President Roh Moo-Hyun [2003-2008]
Roh Moo-Hyun, the president of the Republic of Korea from 25 February 2003 to 25 February 2008, was a symbol for the so-called "386" generation - a younger political class that was born in the 60s, entered university in the 80s, and were in their 30s when he was president. They are the generation that often associates themselves with the struggle for morality in South Korean politics.
Roh was a liberal from South Korea's ruling Millennium Democratic Party, rose to prominence as a human rights lawyer defending students accused of treason during South Korea's military rule in the 1980's. The youngest son of peasants from the country's southeast, the 56-year-old Mr. Roh had no formal education beyond high school. He chose law as his path out of poverty and studied alone at night to pass the bar exam. In the 1980s, he built a reputation as a lawyer whose cases challenged the authority of then-military dictator Chun Doo-hwan. In 1987, Mr. Roh was arrested and suspended from his law practice on charges of supporting a strike by workers at a shipyard. Mr. Roh continued his defense of the oppressed as a pro-democracy politician elected to the National Assembly from Busan in 1988. As a novice lawmaker, he made headlines with his participation on a legislative panel looking into the Chun government's past offenses.
In the early 1990s, Mr. Roh signed a petition demanding an end to U.S. military presence in South Korea, but has since softened his position. He now says he wants to revise the law governing the 37,000 U.S. troops in his country to give Seoul more jurisdiction over them. Mr. Roh supported President Kim Dae-jung's "sunshine policy" of engaging communist North Korea - despite assertions by the United States that Pyongyang had a nuclear weapons program. Mr. Roh said he will be aggressive in reconciling with North Korea and will strive for a more equal relationship between South Korea and the United States -- its closest ally.
Roh Moo-hyun was born on August 6, 1946, in a small farming village in Gimhae, Gyeongsangnam-do, a province on the southeast coast. His father was Roh Pan-sock, a poor farmer, and his mother, Lee Soon-rae. He had an elder brother and two elder sisters. Mr. Roh lived in this village until he graduated from Jinyeong Middle School.
Despite the fact that his family was poor, he had always had a positive outlook. His family helped him to appreciate the traditional values of honesty, hard work and self-reliance. An episode from his elementary school years shows his strong personality. He felt he was the rightful first place winner in the school's calligraphy contest. However, the first place was awarded to another student whose family was well to do. At the award ceremony, Roh refused to take the second place award from his teacher because he thought he had been treated unfairly. His sense of fairness, taking shape in his formative years, would play an important role in adult life.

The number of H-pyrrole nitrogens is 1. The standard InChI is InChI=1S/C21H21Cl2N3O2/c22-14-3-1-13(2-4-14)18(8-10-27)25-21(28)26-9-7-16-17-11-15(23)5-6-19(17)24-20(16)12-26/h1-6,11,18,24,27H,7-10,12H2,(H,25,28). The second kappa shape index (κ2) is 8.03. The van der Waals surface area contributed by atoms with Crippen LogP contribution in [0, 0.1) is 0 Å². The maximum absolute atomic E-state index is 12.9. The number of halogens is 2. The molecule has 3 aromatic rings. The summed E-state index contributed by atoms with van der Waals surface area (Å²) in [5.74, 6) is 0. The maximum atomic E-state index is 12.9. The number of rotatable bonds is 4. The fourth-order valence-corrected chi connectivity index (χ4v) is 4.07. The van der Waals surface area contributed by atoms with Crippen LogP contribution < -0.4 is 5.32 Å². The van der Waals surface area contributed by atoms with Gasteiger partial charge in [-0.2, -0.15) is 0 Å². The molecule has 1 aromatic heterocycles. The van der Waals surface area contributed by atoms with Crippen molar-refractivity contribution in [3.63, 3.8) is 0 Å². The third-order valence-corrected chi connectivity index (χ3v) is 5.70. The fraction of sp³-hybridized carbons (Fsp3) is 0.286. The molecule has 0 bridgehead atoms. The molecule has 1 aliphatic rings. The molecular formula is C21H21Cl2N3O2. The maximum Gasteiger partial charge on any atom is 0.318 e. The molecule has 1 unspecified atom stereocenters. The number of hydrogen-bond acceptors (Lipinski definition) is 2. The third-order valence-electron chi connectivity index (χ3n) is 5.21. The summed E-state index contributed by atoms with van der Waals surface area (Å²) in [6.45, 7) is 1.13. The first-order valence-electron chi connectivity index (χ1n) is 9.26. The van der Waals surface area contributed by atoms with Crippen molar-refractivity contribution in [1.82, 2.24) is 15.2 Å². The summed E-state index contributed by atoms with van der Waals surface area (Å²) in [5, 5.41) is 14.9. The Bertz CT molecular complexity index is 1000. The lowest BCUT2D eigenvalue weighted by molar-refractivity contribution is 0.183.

After graduating from Jinyeong Middle School, Roh was accepted at Busan Commercial High School with a full scholarship. Upon graduation in 1966, he worked at a small company for a short while but was disappointed with the working conditions. He made a decision to study for the national bar examination to become a lawyer as a means of securing a comfortable life
In 1968, he began his military duty at Eulji Military Base, one of the front-line bases, and completed his duty in May 1971 as a corporal. In January 1973, he married his village sweetheart, Kwon Yang-suk.
Roh had harbored a dream of studying for the national bar examination since he was a child. Passing the bar examination was considered to be the top achievement in Korea ensuring a life of wealth, honor, and influence in the society. Since high school graduates were not eligible to take this examination at the time, he returned home and embarked on realizing this dream by preparing for a qualification examination to take the bar examination; he passed this exam in October 1966.
After completing military duty, he continued to study and successfully passed the national bar examination in 1975. Upon completion of the mandatory, two-year training program at the Judicial Research and Training Institute, he became a district court judge for the city of Daejeon in 1977 and served in that position for eight months. He resigned from that position when he discovered that judges were not able to maintain judicial independence under the authoritarian military-influenced Administration. In 1978, he resigned his judgeship and opened his own law office.
The Chun Doo-hwan Administration, which came to power following the brutal suppression of the May 1980 Gwangju Pro-Democracy Uprising,instituted a systematic program of eliminating pro-democracy and anti-government elements among university students. For example, university students on different campuses in the Seoul area were arrested on trumped-up charges of anti-state activities.